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Archive for Sunday, October 7, 2001

Pipeline leak slowed

October 7, 2001

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— Crews on Saturday installed a clamp over a bullet hole in the trans-Alaska Oil Pipeline, which has leaked about 285,600 gallons of oil into the wilderness over the past three days.

The temporary fix has reduced flow onto the ground from as high as 140 gallons per minute to about a half-gallon per minute, said officials with Alyeska Pipeline Service Co., which operates the 800-mile pipeline. Workers also used a hose to channel oil away from the leak.

Oil spews from a bullet hole in the trans-Alaska Oil Pipeline. A
temporary fix Saturday slowed the flow from 140 gallons of oil per
minute to a half-gallon per minute.

Oil spews from a bullet hole in the trans-Alaska Oil Pipeline. A temporary fix Saturday slowed the flow from 140 gallons of oil per minute to a half-gallon per minute.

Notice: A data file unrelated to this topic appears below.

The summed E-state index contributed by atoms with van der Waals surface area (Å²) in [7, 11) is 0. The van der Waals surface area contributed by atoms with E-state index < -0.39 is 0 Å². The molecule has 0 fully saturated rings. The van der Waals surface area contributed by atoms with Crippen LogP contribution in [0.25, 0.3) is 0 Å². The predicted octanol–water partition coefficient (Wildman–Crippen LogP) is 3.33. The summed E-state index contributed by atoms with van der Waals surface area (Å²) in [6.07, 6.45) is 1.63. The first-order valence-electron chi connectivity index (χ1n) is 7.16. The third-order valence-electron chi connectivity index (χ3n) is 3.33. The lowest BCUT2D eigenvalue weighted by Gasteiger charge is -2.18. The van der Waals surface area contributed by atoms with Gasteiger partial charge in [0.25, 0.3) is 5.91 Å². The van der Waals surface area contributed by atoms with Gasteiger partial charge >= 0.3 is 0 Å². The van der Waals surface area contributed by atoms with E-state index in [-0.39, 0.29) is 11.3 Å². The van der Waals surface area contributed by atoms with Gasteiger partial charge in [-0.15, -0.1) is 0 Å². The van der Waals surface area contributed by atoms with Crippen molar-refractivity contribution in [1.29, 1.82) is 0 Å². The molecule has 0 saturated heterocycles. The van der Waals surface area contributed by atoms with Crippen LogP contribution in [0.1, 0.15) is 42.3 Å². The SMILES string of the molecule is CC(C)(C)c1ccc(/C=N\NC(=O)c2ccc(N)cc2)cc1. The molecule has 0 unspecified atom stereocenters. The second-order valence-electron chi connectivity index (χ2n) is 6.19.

A man who had been drinking shot the pipeline Thursday with a hunting rifle in what Gov. Tony Knowles called "a hare-brained act of violence." Before the clamp was installed, oil under high pressure sprayed through a small hole onto trees, brush and tundra. Regulators said there was no evidence that any wildlife has been affected.

"We anticipate it will take literally years to get the area free of contamination," said Bill Howitt, an Alyeska vice president based in Fairbanks.

Workers had built a series of dikes to contain the spilled oil and keep it away from the Tolovana River, about a mile away.

The suspect, Daniel Carson Lewis, 37, is charged with felony assault, weapons misconduct, criminal mischief and driving while intoxicated in connection with the shooting. He was being held in Fairbanks on $1.5 million bail.

According to documents, Lewis, who has an extensive criminal background, had been drinking before shooting the pipeline with a .338-caliber rifle. He allegedly fired four shots before the fifth penetrated the pipe.

The pipeline carries about 1 million barrels of oil a day, or 17 percent of domestic oil production. Oil companies on the North Slope were asked to reduce their production by 95 percent during the shutdown.

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